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In Prosecution and Defense of the Death Penalty

Updated on February 19, 2014
krsharp05 profile image

Kristi spent two years working in the Scared Straight program at Lansing Penitentiary. AKA: J.A.I.L. (Juvenile Assistance Intake Liaison)

Old Sparky
Old Sparky | Source

Execution Methods in the US from 1976 to 2012

TYPE
NUMBER
Lethal Injection
1125
Electrocution
157
Gas Chamber
11
Hanging
3
Firing Squad
3

Introduction to the Death Penalty

As of July 1, 2012, it is estimated that 1 in every 10 death row inmates is serving time for crimes they did not commit. Since the United States reinstated the death penalty in 1976, 140 convicted felons have been released from prison based on evidence. There are groups who refute this argument however, it's difficult to argue against physical evidence as blatantly clear as DNA.

In order to understand the death penalty it's also important to understand methods of overturning convictions.

  • Clemency: When a crime is forgiven and the sentenced penalty is cancelled.
  • Pardon: When a crime is forgiven and the sentenced penalty is cancelled typically given by a head of state, President or church authority.
  • Commutation: Lessening of the crime without forgiveness of it's existence. The convicted person is still considered guilty of the crime.
  • Reprieve: Temporary postponement of punishment.

In the United States, the death penalty continues to be one of the most highly debated topics. In order to discuss the death penalty, it's important to argue the pros and cons with an attitude of truth and tolerance. Unfortunately, arguments become emotional when issues hit close to home and touch lives. Emotions aside, we will take a look at the specific issues that support and refute the death penalty.

Execution chamber at Utah State Prison
Execution chamber at Utah State Prison | Source

Death Penalty is Justice Served

Statistically, only 33% of the population believes that the death penalty is appropriate as a means of sentencing. The majority of people feel that life without the possibility of parole would better serve the convicted individuals.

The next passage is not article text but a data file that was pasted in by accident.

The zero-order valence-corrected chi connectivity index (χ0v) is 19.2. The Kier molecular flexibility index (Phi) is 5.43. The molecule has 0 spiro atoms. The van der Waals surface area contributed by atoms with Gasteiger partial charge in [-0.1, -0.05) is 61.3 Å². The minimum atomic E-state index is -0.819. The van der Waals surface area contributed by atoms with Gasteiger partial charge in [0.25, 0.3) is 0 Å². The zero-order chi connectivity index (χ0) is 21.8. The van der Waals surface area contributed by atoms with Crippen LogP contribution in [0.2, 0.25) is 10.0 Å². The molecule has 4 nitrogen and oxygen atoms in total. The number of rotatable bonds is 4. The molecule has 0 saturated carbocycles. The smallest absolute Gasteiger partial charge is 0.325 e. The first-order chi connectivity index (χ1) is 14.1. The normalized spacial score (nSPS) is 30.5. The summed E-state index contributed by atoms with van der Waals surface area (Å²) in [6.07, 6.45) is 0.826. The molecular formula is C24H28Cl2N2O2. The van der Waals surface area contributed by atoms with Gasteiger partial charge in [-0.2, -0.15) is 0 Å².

Additionally, people who rally in defense of the death penalty argue that it should be mandatory for persons who commit violent crimes, murder and certain types of crimes against persons. The arguments are as follows:

  1. Convicted rapists and murders should be given an automatic death sentence. Thus, the severity of the punishment will deter other miscreants from committing these crimes. In turn, the crime rate would go down.
  2. If a serial killer is imprisoned and then released, he or she will subsequently re-offend. If they are euthanized, there is no chance of re-offending. This will ensure the safety of society.
  3. Some believe that it is less expensive to execute an inmate than it is to incarcerate for a life term.
  4. The "eye for and eye" theory suggests that if a person takes someone's life, they should then be held responsible and lose the right to live.
  5. Death sentences may give relief and a sense of justice to the victim or the family of the deceased.
  6. Death sentences may ensure the safety of inmates and guards.

Public Opinion Census 2010

When asked whether or not the census taker was "in favor" or "against" the death penalty, the following results were established.

39% Life without the possibility of parole + restitution paid to victim

9% Life with the possibility of parole

13% Life without the possibility of parole

33% In favor of the Death Penalty

6% No opinion

Census by Lake Research Partners, 2010.

Death Penalty Cons

There are numerous studies and cases which have shed light on the immoral and negligent use of capital punishment. Since it's reintroduction in 1977, the death penalty has had a dramatic ebb and flow. There seems to be more reasons not to incorporate it's use than to apply it. Nevertheless, it exists.

Those who oppose the death penalty, fervently believe that not only is it immoral, but also that there is a dangerous risk of mistakes and errors. Other arguments include:

  1. Murder is murder, regardless of who passes the judgement.
  2. If a defendant is subject to inexperienced counsel during trial, they may be more likely to receive stricter sentencing.
  3. Every human being should be afforded a second chance in life. Incarceration allows for a convicted person to better their ways and contribute in a positive way.
  4. 1 in every 10 death sentence cases is incorrectly prosecuted. There have been numerous cases where evidence such as DNA has proven people innocent after serving years in prison and unfortunately after having been put to death.
  5. There is no evidence that proves the death penalty is a deterrent for crime. The death penalty is used most in the southern states and subsequently, the highest crime rates exist in the southern states.